} 
              v.drive();
            }
       }
  }

That instaceof look kind of ugly there, but it may be inlined by modern vm.

The point here is that only the specialized client knows and can invoke the specialized methods. That is, only RoofAwareFleetHandler can invoke foldRoof() on ** ConvertibleVehicle**

The final code doesn't change ...

 public class Main { 
     public static void main( String [] args ) { 
         FleetHandler fleetHandler = .....
         Vehicles [] fleet =  ....

          fleetHandler.handle( fleet );
      }
 }

Of course, I always make sure the fleethandler and the array of Vehicles are compatible ( probably using abstrac factory or builder )

I hope this helps.

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Any objects that use Vehicle shouldn't know about ConvertibleVehicle and its specialized methods. In proper loosely coupled object-oriented design Driver would only know about the Vehicle interface. Driver might call startEngine() on a Vehicle, but it's up to subclasses of Vehicle to override startEngine() to handle varying implementations such as turning a key versus pushing a button.

Consider reviewing the following two links which should help to explain this concept: http://en.wikipedia.org/wiki/Liskov_substitution_principle http://en.wikipedia.org/wiki/Open/closed_principle

Consider posting a real world problem that you feel leads to the dilemma you describe here and someone will be more than happy to demonstrate a better approach.

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Good answer. The questioner is attemtping to violate OOD priciples which is a design flaw, most notably LSP. –  vanslly Apr 17 '09 at 0:16

This is a good question. What it implies is that you have (or expect to have) code that asks a Vehicle to (for instance) foldRoof(). And that's a problem, because most vehicles shouldn't fold their roofs. Only code that knows it's dealing with a ConvertibleVehicle should call that method, which means it is a method that should be only in the ConvertibleVehicle class. It's better this way; as soon as you try to call Vehicle.foldRoof(), your editor will tell you it can't be done. Which means you either need to arrange your code so that you know you're dealing with a ConvertibleVehicle, or cancel the foldRoof() call.

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I think most people are missing the point of Delta's question. It looks to me like he/she isn't asking about what inheritance is. He/She is asking about subclasses implementing functionality that is not a natural fit for a base class, and the resulting mess that can ensue. I.e. the pushing of specific methods / functionality up the hierarchy chain, or requiring that subclasses implement a contract for functionality that isn't a natural fit.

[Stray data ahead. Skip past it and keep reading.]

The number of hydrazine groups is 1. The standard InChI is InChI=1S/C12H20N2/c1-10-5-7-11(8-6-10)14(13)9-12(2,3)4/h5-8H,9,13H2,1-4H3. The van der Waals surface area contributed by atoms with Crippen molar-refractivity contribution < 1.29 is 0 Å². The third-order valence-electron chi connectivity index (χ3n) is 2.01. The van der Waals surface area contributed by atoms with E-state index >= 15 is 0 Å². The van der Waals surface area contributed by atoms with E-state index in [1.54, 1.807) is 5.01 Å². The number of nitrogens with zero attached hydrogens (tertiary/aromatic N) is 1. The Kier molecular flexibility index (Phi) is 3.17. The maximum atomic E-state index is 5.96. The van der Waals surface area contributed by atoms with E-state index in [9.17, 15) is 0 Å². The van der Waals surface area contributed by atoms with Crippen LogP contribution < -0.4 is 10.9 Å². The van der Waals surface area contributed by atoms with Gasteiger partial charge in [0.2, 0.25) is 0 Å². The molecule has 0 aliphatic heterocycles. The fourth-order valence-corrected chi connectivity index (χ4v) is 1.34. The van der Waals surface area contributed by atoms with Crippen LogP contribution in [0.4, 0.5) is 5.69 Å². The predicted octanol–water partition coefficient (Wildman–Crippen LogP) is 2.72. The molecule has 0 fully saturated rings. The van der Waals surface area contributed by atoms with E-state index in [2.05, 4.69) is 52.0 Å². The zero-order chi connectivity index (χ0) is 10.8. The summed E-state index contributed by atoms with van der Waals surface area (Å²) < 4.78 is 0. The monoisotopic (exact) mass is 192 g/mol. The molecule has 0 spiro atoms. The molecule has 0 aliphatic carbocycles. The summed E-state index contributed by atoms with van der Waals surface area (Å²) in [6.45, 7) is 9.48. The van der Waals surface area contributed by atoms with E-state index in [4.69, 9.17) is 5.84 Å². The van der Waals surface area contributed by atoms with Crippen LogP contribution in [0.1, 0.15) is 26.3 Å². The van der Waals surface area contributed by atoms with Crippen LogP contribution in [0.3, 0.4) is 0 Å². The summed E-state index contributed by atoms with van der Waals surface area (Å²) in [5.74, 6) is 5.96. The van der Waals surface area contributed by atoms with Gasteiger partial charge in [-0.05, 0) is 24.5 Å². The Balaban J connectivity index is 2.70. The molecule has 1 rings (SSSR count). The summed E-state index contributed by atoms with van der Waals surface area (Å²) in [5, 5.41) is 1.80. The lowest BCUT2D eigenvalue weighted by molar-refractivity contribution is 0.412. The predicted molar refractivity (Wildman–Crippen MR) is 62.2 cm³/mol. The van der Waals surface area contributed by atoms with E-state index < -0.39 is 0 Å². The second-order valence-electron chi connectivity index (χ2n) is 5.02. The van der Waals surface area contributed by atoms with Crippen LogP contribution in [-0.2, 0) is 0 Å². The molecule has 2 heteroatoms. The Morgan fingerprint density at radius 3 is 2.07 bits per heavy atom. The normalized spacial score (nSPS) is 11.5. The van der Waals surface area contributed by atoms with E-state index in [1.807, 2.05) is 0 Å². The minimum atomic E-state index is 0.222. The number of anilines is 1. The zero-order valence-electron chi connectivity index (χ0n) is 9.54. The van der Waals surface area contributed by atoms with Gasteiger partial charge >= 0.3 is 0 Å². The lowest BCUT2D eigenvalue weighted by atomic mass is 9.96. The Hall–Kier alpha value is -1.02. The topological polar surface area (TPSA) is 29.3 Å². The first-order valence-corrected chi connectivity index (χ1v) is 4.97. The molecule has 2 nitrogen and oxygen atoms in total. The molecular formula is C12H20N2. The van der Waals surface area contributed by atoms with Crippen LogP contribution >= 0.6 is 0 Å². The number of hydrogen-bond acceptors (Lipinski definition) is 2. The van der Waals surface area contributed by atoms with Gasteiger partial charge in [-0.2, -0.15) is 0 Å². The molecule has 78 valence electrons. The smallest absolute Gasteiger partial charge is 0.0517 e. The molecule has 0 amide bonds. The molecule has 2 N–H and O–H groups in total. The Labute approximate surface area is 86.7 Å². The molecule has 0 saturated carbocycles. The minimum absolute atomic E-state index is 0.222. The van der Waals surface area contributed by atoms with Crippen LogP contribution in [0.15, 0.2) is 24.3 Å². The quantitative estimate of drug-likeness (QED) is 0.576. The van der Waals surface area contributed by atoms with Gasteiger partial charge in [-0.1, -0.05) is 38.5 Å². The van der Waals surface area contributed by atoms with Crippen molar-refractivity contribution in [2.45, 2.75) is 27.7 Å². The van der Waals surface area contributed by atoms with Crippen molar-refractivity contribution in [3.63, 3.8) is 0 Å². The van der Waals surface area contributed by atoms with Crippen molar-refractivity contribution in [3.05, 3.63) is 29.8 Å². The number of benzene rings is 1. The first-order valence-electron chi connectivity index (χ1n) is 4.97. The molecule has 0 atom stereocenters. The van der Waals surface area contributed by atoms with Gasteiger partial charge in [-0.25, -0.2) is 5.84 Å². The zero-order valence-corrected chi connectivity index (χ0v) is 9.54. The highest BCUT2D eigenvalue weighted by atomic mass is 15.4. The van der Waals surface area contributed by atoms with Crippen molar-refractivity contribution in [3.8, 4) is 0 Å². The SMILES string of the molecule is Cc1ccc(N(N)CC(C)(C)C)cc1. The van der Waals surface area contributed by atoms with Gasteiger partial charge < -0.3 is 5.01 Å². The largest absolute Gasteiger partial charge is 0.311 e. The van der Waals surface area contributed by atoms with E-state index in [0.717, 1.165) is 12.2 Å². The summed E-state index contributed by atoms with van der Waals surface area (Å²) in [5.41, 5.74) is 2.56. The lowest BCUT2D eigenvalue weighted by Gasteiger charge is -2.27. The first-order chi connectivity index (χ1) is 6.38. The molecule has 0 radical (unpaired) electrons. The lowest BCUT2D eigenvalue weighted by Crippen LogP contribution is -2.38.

There is also the matter of whether it is valuable to be able to treat a base class like the subclass in every case (to avoid casting and use them interchangeably). *edit -- this is called the Liskov substitution principle (thanks for reminding me, Kyle).

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This is just what subclassing does: adds functionality not present in a base class.

class MyVehicle : public Vehicle {

public: 
  void MyNewFunction()
...

There are two (really just) different flavors of inheritance: public and private, reflecting the Is-A and Has-A relationships respectively. With public inheritance, you're directly adding stuff to a class. If I have class Animal with methods Eat() and Walk(), I may make a subclass called Cat which has the method Purr(). A Cat then has public methods Eat, Walk, and Purr.

In the case of a Stack based on a LinkedList however, I may say that a Stack HAS-A LinkedList internally. As such, I do not expose any features of the base class publically, I retain them as private and have to explicitly offer whatever I choose as public. A list may have a method Insert(), but for the Stack, I restrict the implementation and rexpose it as Push(). No previous public methods are exposed.

In C++, this is defined by the access modifier given before the base class. Above, I'm using public inheritance. Here, I use private inheritance:

class MyVehicle : private Engine {

This reflects that MyVehicle HAS-An Engine.

Ultimately, subclassing takes everything available in the base class and adds new stuff to it.

EDIT: With this new information it seems that you're really looking for, it seems, is interfaces as stated by an earlier (voted down) comment. This is one of the big problems with inheritance - granularity. One of C++'s big complaints is its implementation of multiple inheritance (an option to accomplish this.) Can you state specifically what language you're using so we can advise properly?

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2